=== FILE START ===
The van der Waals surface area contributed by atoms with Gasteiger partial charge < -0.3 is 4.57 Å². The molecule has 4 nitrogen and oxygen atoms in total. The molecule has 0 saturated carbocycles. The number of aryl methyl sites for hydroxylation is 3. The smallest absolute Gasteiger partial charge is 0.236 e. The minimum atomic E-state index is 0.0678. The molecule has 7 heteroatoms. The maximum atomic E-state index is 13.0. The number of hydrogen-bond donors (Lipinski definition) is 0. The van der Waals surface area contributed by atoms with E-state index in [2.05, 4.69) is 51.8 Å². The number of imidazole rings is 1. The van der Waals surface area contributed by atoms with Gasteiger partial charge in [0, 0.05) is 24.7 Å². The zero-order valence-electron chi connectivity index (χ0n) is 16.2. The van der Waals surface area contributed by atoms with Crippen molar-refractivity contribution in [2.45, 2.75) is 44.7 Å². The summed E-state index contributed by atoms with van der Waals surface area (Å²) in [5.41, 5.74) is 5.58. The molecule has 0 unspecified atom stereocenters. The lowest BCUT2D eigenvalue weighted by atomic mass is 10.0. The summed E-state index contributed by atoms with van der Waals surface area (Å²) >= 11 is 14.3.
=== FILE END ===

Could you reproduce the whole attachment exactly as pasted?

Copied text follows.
The van der Waals surface area contributed by atoms with Gasteiger partial charge < -0.3 is 4.57 Å². The molecule has 4 nitrogen and oxygen atoms in total. The molecule has 0 saturated carbocycles. The number of aryl methyl sites for hydroxylation is 3. The smallest absolute Gasteiger partial charge is 0.236 e. The minimum atomic E-state index is 0.0678. The molecule has 7 heteroatoms. The maximum atomic E-state index is 13.0. The number of hydrogen-bond donors (Lipinski definition) is 0. The van der Waals surface area contributed by atoms with E-state index in [2.05, 4.69) is 51.8 Å². The number of imidazole rings is 1. The van der Waals surface area contributed by atoms with Gasteiger partial charge in [0, 0.05) is 24.7 Å². The zero-order valence-electron chi connectivity index (χ0n) is 16.2. The van der Waals surface area contributed by atoms with Crippen molar-refractivity contribution in [2.45, 2.75) is 44.7 Å². The summed E-state index contributed by atoms with van der Waals surface area (Å²) in [5.41, 5.74) is 5.58. The molecule has 0 unspecified atom stereocenters. The lowest BCUT2D eigenvalue weighted by atomic mass is 10.0. The summed E-state index contributed by atoms with van der Waals surface area (Å²) >= 11 is 14.3.